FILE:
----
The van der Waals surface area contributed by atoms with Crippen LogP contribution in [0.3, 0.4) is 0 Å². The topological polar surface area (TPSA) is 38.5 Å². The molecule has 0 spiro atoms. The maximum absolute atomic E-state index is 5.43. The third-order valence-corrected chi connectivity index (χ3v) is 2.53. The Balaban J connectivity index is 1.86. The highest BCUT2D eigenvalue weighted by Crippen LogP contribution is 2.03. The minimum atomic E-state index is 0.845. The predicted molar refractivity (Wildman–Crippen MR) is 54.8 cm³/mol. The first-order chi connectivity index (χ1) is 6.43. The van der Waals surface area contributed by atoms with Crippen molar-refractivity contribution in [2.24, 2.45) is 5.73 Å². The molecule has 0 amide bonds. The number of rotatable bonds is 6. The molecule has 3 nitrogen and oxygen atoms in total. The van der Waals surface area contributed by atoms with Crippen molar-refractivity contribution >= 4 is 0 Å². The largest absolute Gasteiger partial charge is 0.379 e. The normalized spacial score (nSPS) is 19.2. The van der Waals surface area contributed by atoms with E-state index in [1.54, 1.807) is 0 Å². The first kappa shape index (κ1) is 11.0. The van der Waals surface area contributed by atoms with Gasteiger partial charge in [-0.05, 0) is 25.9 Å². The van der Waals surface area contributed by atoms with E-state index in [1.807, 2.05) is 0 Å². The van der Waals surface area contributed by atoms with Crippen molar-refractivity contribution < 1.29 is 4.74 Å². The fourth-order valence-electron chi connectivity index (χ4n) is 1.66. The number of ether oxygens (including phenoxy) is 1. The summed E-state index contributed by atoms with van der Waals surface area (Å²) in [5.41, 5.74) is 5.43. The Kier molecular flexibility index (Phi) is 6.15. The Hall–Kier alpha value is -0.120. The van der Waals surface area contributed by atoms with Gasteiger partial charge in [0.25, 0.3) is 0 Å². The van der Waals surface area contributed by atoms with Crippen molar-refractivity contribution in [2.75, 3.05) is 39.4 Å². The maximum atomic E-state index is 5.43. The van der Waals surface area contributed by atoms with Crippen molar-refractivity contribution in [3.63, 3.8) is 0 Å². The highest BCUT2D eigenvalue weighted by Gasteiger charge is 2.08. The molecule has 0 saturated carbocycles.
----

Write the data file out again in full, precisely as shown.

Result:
The van der Waals surface area contributed by atoms with Crippen LogP contribution in [0.3, 0.4) is 0 Å². The topological polar surface area (TPSA) is 38.5 Å². The molecule has 0 spiro atoms. The maximum absolute atomic E-state index is 5.43. The third-order valence-corrected chi connectivity index (χ3v) is 2.53. The Balaban J connectivity index is 1.86. The highest BCUT2D eigenvalue weighted by Crippen LogP contribution is 2.03. The minimum atomic E-state index is 0.845. The predicted molar refractivity (Wildman–Crippen MR) is 54.8 cm³/mol. The first-order chi connectivity index (χ1) is 6.43. The van der Waals surface area contributed by atoms with Crippen molar-refractivity contribution in [2.24, 2.45) is 5.73 Å². The molecule has 0 amide bonds. The number of rotatable bonds is 6. The molecule has 3 nitrogen and oxygen atoms in total. The van der Waals surface area contributed by atoms with Crippen molar-refractivity contribution >= 4 is 0 Å². The largest absolute Gasteiger partial charge is 0.379 e. The normalized spacial score (nSPS) is 19.2. The van der Waals surface area contributed by atoms with E-state index in [1.54, 1.807) is 0 Å². The first kappa shape index (κ1) is 11.0. The van der Waals surface area contributed by atoms with Gasteiger partial charge in [-0.05, 0) is 25.9 Å². The van der Waals surface area contributed by atoms with E-state index in [1.807, 2.05) is 0 Å². The van der Waals surface area contributed by atoms with Crippen molar-refractivity contribution < 1.29 is 4.74 Å². The fourth-order valence-electron chi connectivity index (χ4n) is 1.66. The number of ether oxygens (including phenoxy) is 1. The summed E-state index contributed by atoms with van der Waals surface area (Å²) in [5.41, 5.74) is 5.43. The Kier molecular flexibility index (Phi) is 6.15. The Hall–Kier alpha value is -0.120. The van der Waals surface area contributed by atoms with Gasteiger partial charge in [0.25, 0.3) is 0 Å². The van der Waals surface area contributed by atoms with Crippen molar-refractivity contribution in [2.75, 3.05) is 39.4 Å². The maximum atomic E-state index is 5.43. The van der Waals surface area contributed by atoms with Crippen molar-refractivity contribution in [3.63, 3.8) is 0 Å². The highest BCUT2D eigenvalue weighted by Gasteiger charge is 2.08. The molecule has 0 saturated carbocycles.